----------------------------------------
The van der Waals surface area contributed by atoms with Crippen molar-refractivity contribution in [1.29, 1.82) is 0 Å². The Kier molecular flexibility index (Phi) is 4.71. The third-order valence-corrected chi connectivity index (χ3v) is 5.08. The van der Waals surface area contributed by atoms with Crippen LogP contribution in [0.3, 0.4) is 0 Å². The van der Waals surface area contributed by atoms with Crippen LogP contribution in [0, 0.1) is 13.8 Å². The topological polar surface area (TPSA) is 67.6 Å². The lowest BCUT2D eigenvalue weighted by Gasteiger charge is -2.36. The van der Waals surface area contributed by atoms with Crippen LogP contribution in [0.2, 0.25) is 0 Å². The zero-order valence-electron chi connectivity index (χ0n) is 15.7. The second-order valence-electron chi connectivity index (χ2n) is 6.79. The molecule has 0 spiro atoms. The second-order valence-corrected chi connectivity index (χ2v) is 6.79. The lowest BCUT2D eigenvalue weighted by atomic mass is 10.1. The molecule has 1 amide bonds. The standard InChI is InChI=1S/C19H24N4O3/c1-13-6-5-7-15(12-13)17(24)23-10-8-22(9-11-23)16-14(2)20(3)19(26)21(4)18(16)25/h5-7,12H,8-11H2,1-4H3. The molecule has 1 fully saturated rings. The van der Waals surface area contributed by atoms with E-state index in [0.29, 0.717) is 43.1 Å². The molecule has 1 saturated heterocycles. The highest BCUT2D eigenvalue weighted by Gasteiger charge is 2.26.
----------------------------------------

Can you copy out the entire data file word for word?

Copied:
The van der Waals surface area contributed by atoms with Crippen molar-refractivity contribution in [1.29, 1.82) is 0 Å². The Kier molecular flexibility index (Phi) is 4.71. The third-order valence-corrected chi connectivity index (χ3v) is 5.08. The van der Waals surface area contributed by atoms with Crippen LogP contribution in [0.3, 0.4) is 0 Å². The van der Waals surface area contributed by atoms with Crippen LogP contribution in [0, 0.1) is 13.8 Å². The topological polar surface area (TPSA) is 67.6 Å². The lowest BCUT2D eigenvalue weighted by Gasteiger charge is -2.36. The van der Waals surface area contributed by atoms with Crippen LogP contribution in [0.2, 0.25) is 0 Å². The zero-order valence-electron chi connectivity index (χ0n) is 15.7. The second-order valence-electron chi connectivity index (χ2n) is 6.79. The molecule has 0 spiro atoms. The second-order valence-corrected chi connectivity index (χ2v) is 6.79. The lowest BCUT2D eigenvalue weighted by atomic mass is 10.1. The molecule has 1 amide bonds. The standard InChI is InChI=1S/C19H24N4O3/c1-13-6-5-7-15(12-13)17(24)23-10-8-22(9-11-23)16-14(2)20(3)19(26)21(4)18(16)25/h5-7,12H,8-11H2,1-4H3. The molecule has 1 fully saturated rings. The van der Waals surface area contributed by atoms with E-state index in [0.29, 0.717) is 43.1 Å². The molecule has 1 saturated heterocycles. The highest BCUT2D eigenvalue weighted by Gasteiger charge is 2.26.